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New Survey on What Distracts Drivers

Esurance survey drivers on what distracts them when they drive.

In a new Esurance survey, 58% of drivers admitted to occasional or frequent distracted driving. That’s not a huge shock to anyone who’s been on our roads. The surprising fact is that those who admit to driving distracted are 36% less likely to be “very concerned” about the issue than those who claim to be “rarely distracted.”

So, how do we solve a distraction problem when many offenders don’t see it as a problem? But before we elaborate, let’s take a look at what’s distracting us in the first place. Not surprisingly, phone use still tops the list of driver distractions.

Even though almost all surveyed drivers (91%) believe that texting while driving is distracting, more than half (53%) of daily commuters admit to doing this very thing.

Furthermore, drivers who reported long commutes are 2.5 times more likely to be distracted by their phones.

Esurance conducted an online survey in December 2017 through January 2018. 1,057 vehicle owners in the U.S. were surveyed. The graph below showed the activities that people found the most distracting.

Texts, emails, and browsing top the list of distractions

Actions speak louder than words. Startlingly, those who claim to be “rarely distracted” still admit to talking on the phone (59%) while driving. The temptation of the phone, it seems, is just too strong to resist — even among the most disciplined drivers on the road. Even self-identified “rarely distracted drivers” engage in risky behaviors while driving.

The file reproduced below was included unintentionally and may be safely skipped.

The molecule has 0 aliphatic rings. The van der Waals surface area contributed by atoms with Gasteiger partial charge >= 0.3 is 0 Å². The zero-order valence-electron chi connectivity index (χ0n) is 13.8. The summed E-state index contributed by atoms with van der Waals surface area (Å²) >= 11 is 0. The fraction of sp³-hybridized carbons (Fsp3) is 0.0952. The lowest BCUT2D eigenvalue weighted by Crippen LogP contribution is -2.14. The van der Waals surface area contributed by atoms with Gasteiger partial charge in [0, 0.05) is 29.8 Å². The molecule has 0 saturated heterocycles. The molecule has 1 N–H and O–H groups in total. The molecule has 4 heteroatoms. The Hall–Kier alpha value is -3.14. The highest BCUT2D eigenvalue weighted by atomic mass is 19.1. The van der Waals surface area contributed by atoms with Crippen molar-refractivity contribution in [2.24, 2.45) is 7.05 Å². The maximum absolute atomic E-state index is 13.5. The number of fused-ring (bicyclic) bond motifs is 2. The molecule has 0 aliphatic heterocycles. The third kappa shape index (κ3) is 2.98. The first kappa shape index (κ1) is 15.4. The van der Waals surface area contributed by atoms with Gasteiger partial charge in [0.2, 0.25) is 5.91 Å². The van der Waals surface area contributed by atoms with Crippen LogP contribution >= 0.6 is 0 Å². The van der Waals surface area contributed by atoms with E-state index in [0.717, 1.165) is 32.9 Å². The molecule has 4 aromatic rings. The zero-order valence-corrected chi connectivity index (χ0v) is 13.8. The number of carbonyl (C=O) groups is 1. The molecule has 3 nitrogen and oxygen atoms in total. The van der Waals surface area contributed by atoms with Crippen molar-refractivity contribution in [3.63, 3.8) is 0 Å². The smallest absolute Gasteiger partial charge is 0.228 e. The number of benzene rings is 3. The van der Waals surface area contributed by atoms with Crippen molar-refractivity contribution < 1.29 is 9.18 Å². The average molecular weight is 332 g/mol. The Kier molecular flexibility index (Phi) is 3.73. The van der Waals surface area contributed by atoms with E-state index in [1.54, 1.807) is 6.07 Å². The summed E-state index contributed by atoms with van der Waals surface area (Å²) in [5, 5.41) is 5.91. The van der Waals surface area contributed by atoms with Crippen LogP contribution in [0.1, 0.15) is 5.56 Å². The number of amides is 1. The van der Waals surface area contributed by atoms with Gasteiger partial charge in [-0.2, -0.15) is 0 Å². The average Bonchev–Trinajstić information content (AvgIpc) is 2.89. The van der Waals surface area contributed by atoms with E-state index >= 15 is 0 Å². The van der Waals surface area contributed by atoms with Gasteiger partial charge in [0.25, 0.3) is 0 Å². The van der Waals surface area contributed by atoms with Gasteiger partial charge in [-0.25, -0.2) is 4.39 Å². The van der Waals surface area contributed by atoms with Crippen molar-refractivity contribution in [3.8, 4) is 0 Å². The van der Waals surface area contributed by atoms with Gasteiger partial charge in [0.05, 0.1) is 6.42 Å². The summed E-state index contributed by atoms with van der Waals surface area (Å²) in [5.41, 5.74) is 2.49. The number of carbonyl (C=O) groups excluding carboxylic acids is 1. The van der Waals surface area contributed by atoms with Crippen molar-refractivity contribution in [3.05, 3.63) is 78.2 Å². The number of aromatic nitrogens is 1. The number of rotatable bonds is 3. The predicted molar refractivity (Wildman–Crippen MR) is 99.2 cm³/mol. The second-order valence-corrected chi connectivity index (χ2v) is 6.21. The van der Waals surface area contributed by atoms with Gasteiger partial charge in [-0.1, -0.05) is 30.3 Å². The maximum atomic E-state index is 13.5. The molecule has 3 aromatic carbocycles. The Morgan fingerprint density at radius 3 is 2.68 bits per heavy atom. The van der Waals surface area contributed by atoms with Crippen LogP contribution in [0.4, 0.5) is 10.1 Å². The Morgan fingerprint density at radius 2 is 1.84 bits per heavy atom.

Two things become increasingly clear in the survey results: 1) Most of us recognize that using technology like phones and GPS is distracting behind the wheel, and, 2) We’re willing to do it anyway.

While there has been a focus on technology to make driving easier, it was discovered that these assisted driving features, lane warnings, braking assists, nighttime sensors; may actually cause people to reach more for their phones as they become less focused on the road.

The survey did not do any research on using technology to limit or prevent distractions from a phone or other equipment. Instead, they heard from drivers who stated that they choose to turn off distractions and driving assist features so that they would be more focused.

Technology such as FleetMode can help those who want to turn of the distractions. It can also help the employer who needs their employees to be more focused on the road and less distracted. While smartphone distractions contribute to 25% of all accidents, businesses need lower accident rates to remain viable in the marketplace.